My e-book exclusive poetry book about the dark side of sports – Sportuary – is now available at Fictionwise for $1.50. Hey, what gives – that's half price! Talk about a scalping. Fictionwise multiformat ebooks are readable in many different ways: on your computer, on your PDA, on your ebook reader. Formats include: Adobe Acrobat, Microsoft Reader, Palm Doc, PocketPC, Franklin eBookMan, Mobipocket, and more. You'll find many discounted Arnzen e-books at Fictionwise, including the Stoker finalist, Paratabloids, and Arnzen's best short stories from the 1990s, Fluid Mosaic. Fictionwise is running a 20% off campaign for all their titles until July 8th…right now's the time to buy!


“What Corrupted Me” is an autobiographical reflection on how my morbid curiosity and taste for horror fiction developed. It should be available any day now at the Really Scary website – which is quite a good place to get your horror media news and offbeat articles. I especially like author Ray Garton's “Bloodshot Eye” film reviews, which are somewhat reminiscent of the classic column, Harlan Ellison's Watching.

I like the approach of Flash Fantastic magazine: the design emulates an actual magazine, and their focus on a single simple concept (speculative flash fiction) defines them. FF published my short-short, “Research Subjects” in the June issue and also kindly reviewed 100 Jolts last April. Check them out.


Wed, July 21st, 9pm eastern
Online Chat: “Short Forms: Horror Poetry and Dark Flash Fiction”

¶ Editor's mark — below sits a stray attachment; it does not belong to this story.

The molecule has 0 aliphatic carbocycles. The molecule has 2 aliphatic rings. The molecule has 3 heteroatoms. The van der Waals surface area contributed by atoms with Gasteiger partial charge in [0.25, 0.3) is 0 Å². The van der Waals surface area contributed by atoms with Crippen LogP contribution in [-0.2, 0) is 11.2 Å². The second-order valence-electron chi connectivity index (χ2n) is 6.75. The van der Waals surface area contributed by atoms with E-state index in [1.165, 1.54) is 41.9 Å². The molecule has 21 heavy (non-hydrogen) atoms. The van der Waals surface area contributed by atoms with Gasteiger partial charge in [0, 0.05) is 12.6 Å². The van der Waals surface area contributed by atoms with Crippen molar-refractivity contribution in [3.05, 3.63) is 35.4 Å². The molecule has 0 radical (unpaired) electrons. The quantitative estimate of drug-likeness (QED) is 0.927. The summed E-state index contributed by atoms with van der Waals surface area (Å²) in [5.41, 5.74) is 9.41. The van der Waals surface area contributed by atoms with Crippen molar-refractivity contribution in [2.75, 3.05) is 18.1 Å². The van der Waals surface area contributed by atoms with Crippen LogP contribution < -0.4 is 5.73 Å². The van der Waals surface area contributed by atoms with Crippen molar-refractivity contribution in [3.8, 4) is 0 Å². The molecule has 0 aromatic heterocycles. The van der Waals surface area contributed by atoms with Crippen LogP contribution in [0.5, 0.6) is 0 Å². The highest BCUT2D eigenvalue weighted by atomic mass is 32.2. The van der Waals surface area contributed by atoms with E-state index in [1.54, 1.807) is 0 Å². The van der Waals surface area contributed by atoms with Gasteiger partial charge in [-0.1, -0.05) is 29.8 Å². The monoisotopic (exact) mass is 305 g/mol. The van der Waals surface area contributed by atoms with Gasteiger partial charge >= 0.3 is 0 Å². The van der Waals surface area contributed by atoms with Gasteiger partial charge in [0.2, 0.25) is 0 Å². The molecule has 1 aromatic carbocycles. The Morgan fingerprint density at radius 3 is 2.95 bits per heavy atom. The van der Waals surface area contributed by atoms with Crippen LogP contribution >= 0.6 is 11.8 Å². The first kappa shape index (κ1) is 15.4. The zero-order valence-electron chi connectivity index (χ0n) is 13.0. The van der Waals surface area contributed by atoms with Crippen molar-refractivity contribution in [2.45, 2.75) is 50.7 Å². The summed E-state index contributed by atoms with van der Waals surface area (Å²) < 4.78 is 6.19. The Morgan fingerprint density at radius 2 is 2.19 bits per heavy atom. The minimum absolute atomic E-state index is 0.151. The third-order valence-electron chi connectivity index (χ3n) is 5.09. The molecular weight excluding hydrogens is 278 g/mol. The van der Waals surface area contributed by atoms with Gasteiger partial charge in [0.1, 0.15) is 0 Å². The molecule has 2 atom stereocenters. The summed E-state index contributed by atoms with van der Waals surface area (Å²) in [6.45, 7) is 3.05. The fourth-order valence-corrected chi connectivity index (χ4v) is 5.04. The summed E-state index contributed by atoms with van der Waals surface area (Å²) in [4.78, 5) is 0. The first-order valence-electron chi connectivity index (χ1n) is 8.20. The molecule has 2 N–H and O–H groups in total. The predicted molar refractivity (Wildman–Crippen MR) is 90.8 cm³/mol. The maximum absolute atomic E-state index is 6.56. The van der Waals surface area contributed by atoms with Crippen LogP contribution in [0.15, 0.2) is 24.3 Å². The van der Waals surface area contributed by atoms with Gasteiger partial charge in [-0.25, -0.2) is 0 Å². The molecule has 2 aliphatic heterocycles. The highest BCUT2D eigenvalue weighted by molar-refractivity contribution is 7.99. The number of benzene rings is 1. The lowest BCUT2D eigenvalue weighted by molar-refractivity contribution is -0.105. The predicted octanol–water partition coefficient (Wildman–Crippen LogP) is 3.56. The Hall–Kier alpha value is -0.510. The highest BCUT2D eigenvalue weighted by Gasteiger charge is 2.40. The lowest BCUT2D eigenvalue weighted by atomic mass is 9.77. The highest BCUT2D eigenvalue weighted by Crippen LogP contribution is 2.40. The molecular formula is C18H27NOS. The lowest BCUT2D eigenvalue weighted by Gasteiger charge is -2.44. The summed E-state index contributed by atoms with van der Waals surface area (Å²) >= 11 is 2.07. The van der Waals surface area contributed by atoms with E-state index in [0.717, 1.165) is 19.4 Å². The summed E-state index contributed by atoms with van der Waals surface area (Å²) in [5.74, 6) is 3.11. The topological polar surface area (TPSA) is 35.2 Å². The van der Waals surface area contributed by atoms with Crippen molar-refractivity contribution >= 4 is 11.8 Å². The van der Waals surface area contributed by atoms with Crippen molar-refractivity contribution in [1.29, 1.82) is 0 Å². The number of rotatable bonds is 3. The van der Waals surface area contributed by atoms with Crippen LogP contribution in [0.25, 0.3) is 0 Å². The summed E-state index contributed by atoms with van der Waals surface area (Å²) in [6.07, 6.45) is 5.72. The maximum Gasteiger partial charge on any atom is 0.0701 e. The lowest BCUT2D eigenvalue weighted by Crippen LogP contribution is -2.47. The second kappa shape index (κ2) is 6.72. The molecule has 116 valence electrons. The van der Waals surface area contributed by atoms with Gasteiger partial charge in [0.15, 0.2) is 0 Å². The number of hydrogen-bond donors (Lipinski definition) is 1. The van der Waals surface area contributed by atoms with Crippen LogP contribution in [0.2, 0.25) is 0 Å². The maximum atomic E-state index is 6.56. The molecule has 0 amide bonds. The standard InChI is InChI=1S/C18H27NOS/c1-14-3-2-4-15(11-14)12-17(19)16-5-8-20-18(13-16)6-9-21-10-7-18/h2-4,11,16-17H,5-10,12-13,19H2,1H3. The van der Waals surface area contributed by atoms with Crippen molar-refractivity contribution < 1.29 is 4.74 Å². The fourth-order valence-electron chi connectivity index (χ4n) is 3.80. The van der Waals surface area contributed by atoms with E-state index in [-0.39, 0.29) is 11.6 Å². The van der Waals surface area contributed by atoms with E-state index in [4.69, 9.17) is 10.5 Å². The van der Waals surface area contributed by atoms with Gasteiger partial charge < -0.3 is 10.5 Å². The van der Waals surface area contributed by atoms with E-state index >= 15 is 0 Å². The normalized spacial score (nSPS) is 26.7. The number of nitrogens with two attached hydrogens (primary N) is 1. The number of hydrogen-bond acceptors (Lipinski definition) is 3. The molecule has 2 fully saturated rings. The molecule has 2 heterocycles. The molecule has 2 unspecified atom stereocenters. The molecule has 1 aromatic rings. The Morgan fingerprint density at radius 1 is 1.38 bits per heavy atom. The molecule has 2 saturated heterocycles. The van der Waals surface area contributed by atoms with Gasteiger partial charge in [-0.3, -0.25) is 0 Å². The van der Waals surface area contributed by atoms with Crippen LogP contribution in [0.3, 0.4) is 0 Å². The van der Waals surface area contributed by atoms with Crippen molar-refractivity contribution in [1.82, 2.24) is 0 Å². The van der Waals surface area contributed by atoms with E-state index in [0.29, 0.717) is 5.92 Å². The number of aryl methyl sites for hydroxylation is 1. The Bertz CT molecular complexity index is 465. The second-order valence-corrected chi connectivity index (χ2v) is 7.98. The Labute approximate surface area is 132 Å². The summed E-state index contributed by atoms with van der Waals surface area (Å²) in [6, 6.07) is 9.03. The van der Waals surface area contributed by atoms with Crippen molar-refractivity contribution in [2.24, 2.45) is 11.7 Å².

Horror Writers Association Chat Room (HWA members only):

Sat, July 24, Pittsburgh, PA
Fiction Reading + Panels
Confluence 2004 SF Convention:

Sat, Aug 14, 5pm eastern
Fiction Reading (with Gerard Houarner)
Horrorfind Weekend East – Baltimore, MD:

Thurs, Oct 14th, 8pm eastern
Online Chat (open to public)
Long Ridge Writer's Group:

Oct 28-31, Tempe, AZ: World Fantasy Convention 2004 (tentatively planned)


My Favorite Listmanias

A Tour Through The Body: Fun (And Gross) Books For Kids

Greatest Movies Involving Decapitation

Top 25 Weirdest Things You Can Buy on

So You're Going to Jail…

Dead, dying, maimed, deformed, opened & freakish bodies

At Least the Titles are Funny


+ Violate an aquarium by constructing a grotesque underwater display.

+ Disgust a schoolchild by dishing out something surprising in the cafeteria.

+ Do something very nasty with body hair.

Instigation is a WEEKLY department in Hellnotes newsletter: You can also buy collections of prompts for chump change at The Sickolodeon:

If you publish something instigated by this department, let me know at and I'll mention it here! Or if you're bold (and willing to forfeit electronic rights), post your response to a prompt at the new Goreletter weblog by clicking on the word “comments” underneath the “Instigation” section at:

For example, read the recent flash fiction about the “filthiest place in my everyday life” by Cake Earthead here:



To celebrate this newsletter's recent Bram Stoker Award, I'm giving away prizes to subscribers who win this month's guessing game.

Like most people, I've set up automatic spam “filters” to make sure that most junk e-mail messages never make it to my hard drive. But spammers – ingenious bastards that they are – have figured out how to elude these filters, by including long lists of nonsense words which fool the filter into thinking the message is normal correspondence.

What follows is a list of phrases I've actually seen in my spam box in the past month. As you'll see, they're often quite poetic. All are genuine, but there's one phrase in this list that I made up myself. If you are among the first two people to guess which of the following weird spam words are invented by Arnzen, you'll win a prize!

aerodynamic drool
blood clot cowards
bronchial spaghetti
burglar necromancers of 5581
dolphin alchemists
fungoid bug cerebellum
god screwed you
keep it up larvae
horsewomen catsup
living with 30 pig pen gonads
molecular cannibal
pit viper brides
removes skin
super soft graveyard people
voyeur blood boots